From this, it is possible to devise an action plan should the incident occur, but even better, put in place controls to reduce the risk of it occurring in the first place. For example, quarterly monitoring of key supplier financial stability and automating the monitoring of broadsheet press for supplier financial or reputation concerns.
- Risk resolution: If something does happen, how will you pay for it/resolve it?
Ideally, this will be apparent having worked through the previous three questions conscientiously. It could also leave you with a more pressing question at the end of the process; if the company doesn’t have the means to resolve a probable risk from occurring, is it wise to continue with the venture in its current expression.
Having completed a thorough risk management plan, its successful enactment depends on a number of factors including:
- A commitment from all levels of management within the organisation
- Subsequent policies and procedures established from the plan to be explicitly defined for all employees
- Relevant employees having clearly defined roles, responsibilities, and accountability
- An adequate allocation of tools and resources congruent with the plan
- Ongoing training, testing, and monitoring of the risk management plan
The benefits of risk management
At this point, the benefit of a clearly defined risk management plan should be evident. However, it’s worth identifying what’s achieved by having one in place:
People and assets protected from harm – By far the most important. Avoidable risk to human safety is unacceptable and there will be severe repercussions should individuals come to harm through an incident which could have been managed via proper risk management.
Assets, though significantly less important than human life, if compromised enough could finish the business which in itself has a very human impact.
Reduced legal liability – An incident may occur which doesn’t imperil human lives or risk assets, but which exposes the organisation to legal challenge. Should this happen, and no risk management has been conducted, the organisation runs the risk of incurring time consuming and costly legal proceedings. The management time this can consume should not be underestimated.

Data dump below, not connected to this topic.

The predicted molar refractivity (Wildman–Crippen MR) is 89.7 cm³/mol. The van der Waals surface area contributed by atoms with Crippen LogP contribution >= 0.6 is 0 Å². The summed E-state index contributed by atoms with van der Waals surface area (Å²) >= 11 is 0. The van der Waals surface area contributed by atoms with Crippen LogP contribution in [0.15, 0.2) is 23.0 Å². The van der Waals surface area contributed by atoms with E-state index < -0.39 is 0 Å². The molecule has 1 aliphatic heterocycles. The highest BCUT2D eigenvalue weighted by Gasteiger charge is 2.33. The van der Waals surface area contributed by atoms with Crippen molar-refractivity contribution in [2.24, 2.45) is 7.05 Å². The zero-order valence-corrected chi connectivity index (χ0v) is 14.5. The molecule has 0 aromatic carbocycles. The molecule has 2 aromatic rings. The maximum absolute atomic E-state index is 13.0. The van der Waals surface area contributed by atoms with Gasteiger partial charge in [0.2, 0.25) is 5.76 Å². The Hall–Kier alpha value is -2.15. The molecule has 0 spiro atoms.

Increased operational stability – Smooth business operations are the goal for any organisation. Damaging incidents disrupt them. Pre-empting and managing risk provides a much better chance of ensuring operational stability and the predictable returns on investment that follow.
A protected environment – Some risks carry potential threats to the environment. With a ‘green’ approach to commerce now central to most organisations’ business strategies and customer expectations, environmental disasters are hugely damaging not just to the environment itself, but to reputations.
Protected insurance premiums – Depending on the extent to which a risk comes to fruition, organisations may need to rely on their insurance companies to bail them out. Whilst many big companies self-insure, major elements of risk premiums can easily skyrocket following a major claims incident.
It can be difficult to apportion the right amount of time to every factor that contributes to a successful business venture. More so when every stakeholder involved has a different opinion as to what should be prioritised.
How much time is dedicated to a risk management plan ultimately is the decision of the leaders involved, but the biggest risk of all, is neglecting to do one at all.